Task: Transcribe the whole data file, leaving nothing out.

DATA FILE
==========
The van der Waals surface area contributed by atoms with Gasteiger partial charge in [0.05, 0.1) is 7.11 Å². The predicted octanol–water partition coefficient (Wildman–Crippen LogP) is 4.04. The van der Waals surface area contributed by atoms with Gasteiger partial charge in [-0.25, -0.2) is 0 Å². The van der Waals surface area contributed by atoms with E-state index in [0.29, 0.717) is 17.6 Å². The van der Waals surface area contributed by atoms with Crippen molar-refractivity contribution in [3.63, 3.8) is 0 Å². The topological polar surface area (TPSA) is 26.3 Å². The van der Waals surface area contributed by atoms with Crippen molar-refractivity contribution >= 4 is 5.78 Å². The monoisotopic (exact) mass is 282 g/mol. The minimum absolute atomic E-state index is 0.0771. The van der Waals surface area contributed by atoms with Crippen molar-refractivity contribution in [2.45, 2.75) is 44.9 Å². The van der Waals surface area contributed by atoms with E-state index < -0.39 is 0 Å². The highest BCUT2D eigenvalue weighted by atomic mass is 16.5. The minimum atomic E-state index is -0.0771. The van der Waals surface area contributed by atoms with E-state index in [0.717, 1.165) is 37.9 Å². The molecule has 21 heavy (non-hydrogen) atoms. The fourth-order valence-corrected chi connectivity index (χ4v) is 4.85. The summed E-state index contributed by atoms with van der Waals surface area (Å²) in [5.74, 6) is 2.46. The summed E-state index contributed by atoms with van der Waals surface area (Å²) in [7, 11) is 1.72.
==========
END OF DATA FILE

The van der Waals surface area contributed by atoms with Gasteiger partial charge in [0.05, 0.1) is 7.11 Å². The predicted octanol–water partition coefficient (Wildman–Crippen LogP) is 4.04. The van der Waals surface area contributed by atoms with Gasteiger partial charge in [-0.25, -0.2) is 0 Å². The van der Waals surface area contributed by atoms with E-state index in [0.29, 0.717) is 17.6 Å². The van der Waals surface area contributed by atoms with Crippen molar-refractivity contribution in [3.63, 3.8) is 0 Å². The topological polar surface area (TPSA) is 26.3 Å². The van der Waals surface area contributed by atoms with Crippen molar-refractivity contribution >= 4 is 5.78 Å². The monoisotopic (exact) mass is 282 g/mol. The minimum absolute atomic E-state index is 0.0771. The van der Waals surface area contributed by atoms with Crippen molar-refractivity contribution in [2.45, 2.75) is 44.9 Å². The van der Waals surface area contributed by atoms with E-state index < -0.39 is 0 Å². The highest BCUT2D eigenvalue weighted by atomic mass is 16.5. The minimum atomic E-state index is -0.0771. The van der Waals surface area contributed by atoms with E-state index in [0.717, 1.165) is 37.9 Å². The molecule has 21 heavy (non-hydrogen) atoms. The fourth-order valence-corrected chi connectivity index (χ4v) is 4.85. The summed E-state index contributed by atoms with van der Waals surface area (Å²) in [5.74, 6) is 2.46. The summed E-state index contributed by atoms with van der Waals surface area (Å²) in [7, 11) is 1.72.